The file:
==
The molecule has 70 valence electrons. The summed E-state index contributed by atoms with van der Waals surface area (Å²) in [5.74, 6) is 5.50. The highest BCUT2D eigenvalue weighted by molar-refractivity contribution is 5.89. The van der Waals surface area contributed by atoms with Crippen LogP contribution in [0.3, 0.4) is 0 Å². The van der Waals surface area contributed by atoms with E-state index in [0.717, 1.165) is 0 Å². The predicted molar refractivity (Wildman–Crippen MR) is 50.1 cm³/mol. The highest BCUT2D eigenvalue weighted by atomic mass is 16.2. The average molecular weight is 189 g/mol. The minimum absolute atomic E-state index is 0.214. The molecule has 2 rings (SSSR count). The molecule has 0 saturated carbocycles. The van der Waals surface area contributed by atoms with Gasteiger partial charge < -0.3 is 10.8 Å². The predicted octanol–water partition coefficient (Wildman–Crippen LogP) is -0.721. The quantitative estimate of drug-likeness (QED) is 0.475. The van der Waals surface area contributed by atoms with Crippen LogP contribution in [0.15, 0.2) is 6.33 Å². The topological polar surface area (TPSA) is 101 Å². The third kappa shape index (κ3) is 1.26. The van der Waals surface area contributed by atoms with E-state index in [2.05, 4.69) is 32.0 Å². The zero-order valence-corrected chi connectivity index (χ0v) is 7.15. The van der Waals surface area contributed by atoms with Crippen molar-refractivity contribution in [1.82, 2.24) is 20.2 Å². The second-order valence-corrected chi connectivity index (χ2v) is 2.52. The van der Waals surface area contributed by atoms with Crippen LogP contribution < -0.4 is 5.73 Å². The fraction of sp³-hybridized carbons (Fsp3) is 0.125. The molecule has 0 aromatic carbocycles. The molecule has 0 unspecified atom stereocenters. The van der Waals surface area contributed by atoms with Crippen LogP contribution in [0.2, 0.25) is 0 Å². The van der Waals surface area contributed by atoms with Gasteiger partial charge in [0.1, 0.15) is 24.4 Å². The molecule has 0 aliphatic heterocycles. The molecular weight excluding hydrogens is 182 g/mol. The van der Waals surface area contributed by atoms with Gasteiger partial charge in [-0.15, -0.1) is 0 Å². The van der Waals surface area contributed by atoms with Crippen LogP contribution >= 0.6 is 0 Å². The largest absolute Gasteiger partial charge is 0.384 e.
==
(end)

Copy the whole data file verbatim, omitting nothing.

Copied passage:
The molecule has 70 valence electrons. The summed E-state index contributed by atoms with van der Waals surface area (Å²) in [5.74, 6) is 5.50. The highest BCUT2D eigenvalue weighted by molar-refractivity contribution is 5.89. The van der Waals surface area contributed by atoms with Crippen LogP contribution in [0.3, 0.4) is 0 Å². The van der Waals surface area contributed by atoms with E-state index in [0.717, 1.165) is 0 Å². The predicted molar refractivity (Wildman–Crippen MR) is 50.1 cm³/mol. The highest BCUT2D eigenvalue weighted by atomic mass is 16.2. The average molecular weight is 189 g/mol. The minimum absolute atomic E-state index is 0.214. The molecule has 2 rings (SSSR count). The molecule has 0 saturated carbocycles. The van der Waals surface area contributed by atoms with Gasteiger partial charge < -0.3 is 10.8 Å². The predicted octanol–water partition coefficient (Wildman–Crippen LogP) is -0.721. The quantitative estimate of drug-likeness (QED) is 0.475. The van der Waals surface area contributed by atoms with Crippen LogP contribution in [0.15, 0.2) is 6.33 Å². The topological polar surface area (TPSA) is 101 Å². The third kappa shape index (κ3) is 1.26. The van der Waals surface area contributed by atoms with E-state index in [2.05, 4.69) is 32.0 Å². The zero-order valence-corrected chi connectivity index (χ0v) is 7.15. The van der Waals surface area contributed by atoms with Crippen molar-refractivity contribution in [1.82, 2.24) is 20.2 Å². The second-order valence-corrected chi connectivity index (χ2v) is 2.52. The van der Waals surface area contributed by atoms with Crippen LogP contribution < -0.4 is 5.73 Å². The fraction of sp³-hybridized carbons (Fsp3) is 0.125. The molecule has 0 aromatic carbocycles. The molecule has 0 unspecified atom stereocenters. The van der Waals surface area contributed by atoms with Crippen LogP contribution in [0.2, 0.25) is 0 Å². The van der Waals surface area contributed by atoms with Gasteiger partial charge in [0.1, 0.15) is 24.4 Å². The molecule has 0 aliphatic heterocycles. The molecular weight excluding hydrogens is 182 g/mol. The van der Waals surface area contributed by atoms with Gasteiger partial charge in [-0.15, -0.1) is 0 Å². The van der Waals surface area contributed by atoms with Crippen LogP contribution >= 0.6 is 0 Å². The largest absolute Gasteiger partial charge is 0.384 e.